10. A 6.42% (by mass) Fe(NO3)3 solution has a density of 1.059 g/mL. Calculate (a) The molar concentration of Fe(NO3)3 in this solution. (b) The molar NO3- concentration of the solution. (c) The mass in grams of Fe(NO3)3 in each liter of this solution (Skoog et al. 77)

11. Exactly 0.1120 g of pure Na2CO3 was dissolved in 100.0 mL of 0.0497 M HClO4. (a) What mass in grams of CO2 was evolved? (b) What was the molarity of the excess reactant? (Skoog et al. 77)

12. Exactly 750.0 mL of a solution that contained 480.4 ppm of Ba(NO3)2 was mixed with 200.0 mL of a solution that was 0.03090 M in Al2(SO4)3. (a) What mass of solid BaSO4 was formed? (b) What was the molarity of the unreacted reagent? (Skoog et al. 78) (HINT to find molarity of Ba(NO3)2: What will the approximate density of such a dilute solution be?)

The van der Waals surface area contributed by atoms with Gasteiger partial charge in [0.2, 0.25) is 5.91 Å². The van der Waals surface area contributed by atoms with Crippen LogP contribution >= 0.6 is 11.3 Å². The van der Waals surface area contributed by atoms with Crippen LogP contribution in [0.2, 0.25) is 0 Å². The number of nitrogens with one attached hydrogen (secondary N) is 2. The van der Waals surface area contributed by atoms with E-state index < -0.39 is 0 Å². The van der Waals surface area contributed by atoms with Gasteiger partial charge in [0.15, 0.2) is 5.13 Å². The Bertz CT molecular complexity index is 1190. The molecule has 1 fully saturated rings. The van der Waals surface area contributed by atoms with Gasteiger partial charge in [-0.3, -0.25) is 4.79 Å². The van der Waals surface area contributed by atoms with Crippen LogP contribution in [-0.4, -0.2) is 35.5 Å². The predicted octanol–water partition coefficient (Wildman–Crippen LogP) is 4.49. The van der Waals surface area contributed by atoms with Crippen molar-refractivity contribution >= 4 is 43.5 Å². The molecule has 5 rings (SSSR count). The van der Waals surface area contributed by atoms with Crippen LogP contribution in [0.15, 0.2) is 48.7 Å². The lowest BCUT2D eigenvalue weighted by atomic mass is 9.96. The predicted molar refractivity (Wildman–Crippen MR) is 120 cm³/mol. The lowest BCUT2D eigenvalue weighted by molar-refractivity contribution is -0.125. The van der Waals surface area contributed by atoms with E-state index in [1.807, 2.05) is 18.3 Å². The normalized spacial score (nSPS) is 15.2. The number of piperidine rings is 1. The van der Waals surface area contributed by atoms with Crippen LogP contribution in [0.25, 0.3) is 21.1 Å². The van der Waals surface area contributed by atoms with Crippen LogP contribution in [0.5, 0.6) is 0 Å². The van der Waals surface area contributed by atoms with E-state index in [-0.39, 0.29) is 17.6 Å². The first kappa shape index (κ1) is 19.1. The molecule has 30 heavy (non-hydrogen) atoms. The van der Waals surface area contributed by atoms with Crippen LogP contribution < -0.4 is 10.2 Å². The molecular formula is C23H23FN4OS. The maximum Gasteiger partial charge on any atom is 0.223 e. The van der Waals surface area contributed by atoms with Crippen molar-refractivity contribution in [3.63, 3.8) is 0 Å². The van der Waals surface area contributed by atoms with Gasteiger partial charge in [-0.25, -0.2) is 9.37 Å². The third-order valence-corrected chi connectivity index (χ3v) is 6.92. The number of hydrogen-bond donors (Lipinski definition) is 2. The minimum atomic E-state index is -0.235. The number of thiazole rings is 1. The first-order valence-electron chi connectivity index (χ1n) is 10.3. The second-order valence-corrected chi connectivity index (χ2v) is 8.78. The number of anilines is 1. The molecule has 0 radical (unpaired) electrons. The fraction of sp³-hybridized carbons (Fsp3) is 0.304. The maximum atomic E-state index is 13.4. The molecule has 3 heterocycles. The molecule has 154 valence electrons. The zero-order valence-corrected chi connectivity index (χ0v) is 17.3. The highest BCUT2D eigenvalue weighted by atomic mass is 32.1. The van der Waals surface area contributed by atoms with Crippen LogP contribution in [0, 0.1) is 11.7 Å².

Atkins, Peter W., and Loretta Jones. Chemical Principles: The Quest for Insight. 4th ed. New York, NY: Freeman, 2008. Print. Skoog, Douglas A., Donald M. West, F. James Holler, and Stanley R. Crouch. Analytical Chemistry: An Introduction. 7th ed. N.p.: Brooks/Cole Thomson Learning, 1999. Print.